I came across this outfit - OutCampaign.org
- today and feel truly ambivalent about the enterprise. I am not religious. Too many years in Catholic elementary school pretty much beat that out of me. I am astounded by the willingness of some to thrust their religion into our faces, while others endeavor to keep their religious views (what they deem) safely out of sight (e.g., Hilary is a fairly regular attendee at D.C. prayer breakfasts but you wouldn't know it). I also despise ways the media probes the convictions (a nicely homonym-ous
term in this context) of public figures. I found the Obama
immensely annoying. I suppose, because religion is neither a sufficient sign of virtue nor an automatic indicator of diminished capacity, I want to know about some public figure's religious attachments only if
it matters or plausibly might to how they will do their job. There is no presumption that it does.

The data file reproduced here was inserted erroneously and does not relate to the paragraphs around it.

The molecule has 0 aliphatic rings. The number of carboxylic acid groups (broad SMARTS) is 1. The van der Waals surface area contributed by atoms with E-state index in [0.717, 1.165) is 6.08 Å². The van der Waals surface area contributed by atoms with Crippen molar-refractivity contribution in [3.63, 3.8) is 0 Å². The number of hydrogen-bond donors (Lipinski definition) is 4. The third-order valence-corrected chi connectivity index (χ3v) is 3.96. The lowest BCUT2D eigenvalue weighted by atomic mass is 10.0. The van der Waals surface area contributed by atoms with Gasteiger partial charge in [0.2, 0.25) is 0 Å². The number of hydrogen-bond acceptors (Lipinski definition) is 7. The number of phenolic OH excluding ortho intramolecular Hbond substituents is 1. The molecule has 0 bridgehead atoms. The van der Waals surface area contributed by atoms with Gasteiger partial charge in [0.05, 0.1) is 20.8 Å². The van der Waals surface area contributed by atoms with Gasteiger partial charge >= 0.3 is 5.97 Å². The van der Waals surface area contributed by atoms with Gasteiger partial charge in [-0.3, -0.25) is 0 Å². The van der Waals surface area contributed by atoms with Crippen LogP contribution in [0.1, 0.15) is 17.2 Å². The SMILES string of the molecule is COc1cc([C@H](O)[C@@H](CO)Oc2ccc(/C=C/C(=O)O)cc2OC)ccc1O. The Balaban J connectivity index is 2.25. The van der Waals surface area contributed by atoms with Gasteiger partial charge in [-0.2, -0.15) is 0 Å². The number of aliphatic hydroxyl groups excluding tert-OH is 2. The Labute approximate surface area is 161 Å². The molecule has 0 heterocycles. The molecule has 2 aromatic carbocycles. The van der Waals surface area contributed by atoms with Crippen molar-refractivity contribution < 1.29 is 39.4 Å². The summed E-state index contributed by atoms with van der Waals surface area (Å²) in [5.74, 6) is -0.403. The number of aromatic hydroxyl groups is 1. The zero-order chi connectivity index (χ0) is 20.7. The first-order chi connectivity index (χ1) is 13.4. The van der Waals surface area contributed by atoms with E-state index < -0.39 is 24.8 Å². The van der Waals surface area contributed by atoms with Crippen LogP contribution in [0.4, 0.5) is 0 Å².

All that said, I also do not care if you or anyone else is an atheist. I presume for the moment that there are no elected officials in the U.S who would willingly admit to being non-believers. I understand that atheists as a group are almost by definition low-visibility. They do other things on the weekends and various holidays. So, coordinating symbols might be useful. But for what? The very notion of atheism as a group
characteristic is a bit silly. Can we define a group solely by reference to something its members reject? (That is the problem with, say, Vegans too.) Doesn't that afford the repudiated thing (in this instance God) tacit centrality in the lives of group members? Oooops
I am not religious. That means that I think god is irrelevant to my life and how I lead it. So I don't want to spend my time denying god's existence. I want to spend my time on things that matter. Hence, no A
in the sidebar.
Labels: atheism, religion, Symbolic Politics